“(Business in Cameroon) - The State of Tax Justice 2020: Tax Justice in the time of COVID-19. ” This is the title of a report recently published by three NGOs (the Global Alliance For Tax Justice, Public Services International, and Tax Justice Network) thanks to funds from the German foundation Friedrich Ebert-Stiftung and the European Union.
The 85-page report (which analyzes the tax system of 133 countries worldwide) reveals that Cameroon loses over $114.5 million (XAF63.2 billion) in tax revenue every year due to "tax abuses" perpetrated by companies (particularly multinationals, which are generally guilty of "corporate tax abuses”).
“Corporate tax abuse by multinationals is an element of the global problem of illicit financial flows and comprises criminal tax evasion, unlawful tax avoidance, and some avoidance which, will technically fall within the weaknesses of international tax rules, and nonetheless contributes to the socially objectionable outcome of misalignment between the location of companies’ real economic activity and where their profits are declared for tax purposes,” the report explains in a footnote.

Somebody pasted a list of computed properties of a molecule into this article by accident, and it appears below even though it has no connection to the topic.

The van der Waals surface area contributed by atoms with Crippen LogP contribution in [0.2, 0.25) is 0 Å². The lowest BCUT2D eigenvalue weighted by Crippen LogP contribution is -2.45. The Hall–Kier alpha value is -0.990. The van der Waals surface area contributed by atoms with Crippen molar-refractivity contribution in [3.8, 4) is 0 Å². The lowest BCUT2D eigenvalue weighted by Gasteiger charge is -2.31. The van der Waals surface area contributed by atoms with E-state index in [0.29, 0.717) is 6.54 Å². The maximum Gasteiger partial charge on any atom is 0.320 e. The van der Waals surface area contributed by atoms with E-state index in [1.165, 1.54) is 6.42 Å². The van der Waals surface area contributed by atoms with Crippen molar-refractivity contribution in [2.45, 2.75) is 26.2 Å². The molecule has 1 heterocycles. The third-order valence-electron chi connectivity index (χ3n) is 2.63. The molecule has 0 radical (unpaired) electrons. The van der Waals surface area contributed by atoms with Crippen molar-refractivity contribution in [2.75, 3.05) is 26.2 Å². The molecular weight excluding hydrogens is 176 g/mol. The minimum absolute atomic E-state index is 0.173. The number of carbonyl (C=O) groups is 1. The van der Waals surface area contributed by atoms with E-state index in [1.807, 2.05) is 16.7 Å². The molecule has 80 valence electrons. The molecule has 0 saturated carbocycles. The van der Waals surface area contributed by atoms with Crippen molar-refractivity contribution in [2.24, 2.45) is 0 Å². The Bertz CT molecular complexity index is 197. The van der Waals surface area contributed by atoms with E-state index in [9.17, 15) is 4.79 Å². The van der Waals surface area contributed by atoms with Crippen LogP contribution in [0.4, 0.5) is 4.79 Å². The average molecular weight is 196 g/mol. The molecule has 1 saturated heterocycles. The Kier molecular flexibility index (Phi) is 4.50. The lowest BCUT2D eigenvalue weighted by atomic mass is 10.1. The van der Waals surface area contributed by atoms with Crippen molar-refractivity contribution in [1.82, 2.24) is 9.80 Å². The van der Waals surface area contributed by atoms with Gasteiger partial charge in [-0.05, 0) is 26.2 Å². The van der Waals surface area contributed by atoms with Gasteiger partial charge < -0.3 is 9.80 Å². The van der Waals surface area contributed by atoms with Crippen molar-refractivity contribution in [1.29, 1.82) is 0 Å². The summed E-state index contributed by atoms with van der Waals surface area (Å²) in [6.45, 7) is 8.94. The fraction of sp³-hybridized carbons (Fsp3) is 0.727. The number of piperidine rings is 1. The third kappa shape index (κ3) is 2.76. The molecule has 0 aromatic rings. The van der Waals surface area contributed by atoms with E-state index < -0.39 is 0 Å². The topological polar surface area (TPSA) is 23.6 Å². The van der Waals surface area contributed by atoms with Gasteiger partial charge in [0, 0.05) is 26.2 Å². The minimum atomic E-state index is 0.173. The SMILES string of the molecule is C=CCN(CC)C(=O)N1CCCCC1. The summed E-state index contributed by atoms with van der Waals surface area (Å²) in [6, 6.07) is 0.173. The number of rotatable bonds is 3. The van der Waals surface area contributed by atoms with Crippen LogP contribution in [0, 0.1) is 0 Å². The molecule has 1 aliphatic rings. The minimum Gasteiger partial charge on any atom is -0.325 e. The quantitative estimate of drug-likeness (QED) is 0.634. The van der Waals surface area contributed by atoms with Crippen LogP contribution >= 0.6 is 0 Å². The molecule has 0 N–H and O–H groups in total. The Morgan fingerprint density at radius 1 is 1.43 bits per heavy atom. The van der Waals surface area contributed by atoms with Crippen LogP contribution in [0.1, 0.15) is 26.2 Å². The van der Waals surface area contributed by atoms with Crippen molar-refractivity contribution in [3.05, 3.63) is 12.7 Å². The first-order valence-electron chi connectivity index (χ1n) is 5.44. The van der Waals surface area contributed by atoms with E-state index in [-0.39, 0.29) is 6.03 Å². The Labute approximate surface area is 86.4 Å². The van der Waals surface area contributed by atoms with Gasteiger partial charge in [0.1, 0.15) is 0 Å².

“By placing holding companies and important value-creating assets in corporate tax havens, large corporations can shift their profits to low tax or no-tax jurisdictions, to artificially drive down their tax obligations elsewhere and pay little to no tax on the profits they shift into tax havens,” it adds.
“Enabling corporate tax abuse deprives governments around the world of public funding, favoring multinationals, wealthy individuals, and tax havens,” the report believes.
Brice R. Mbodiam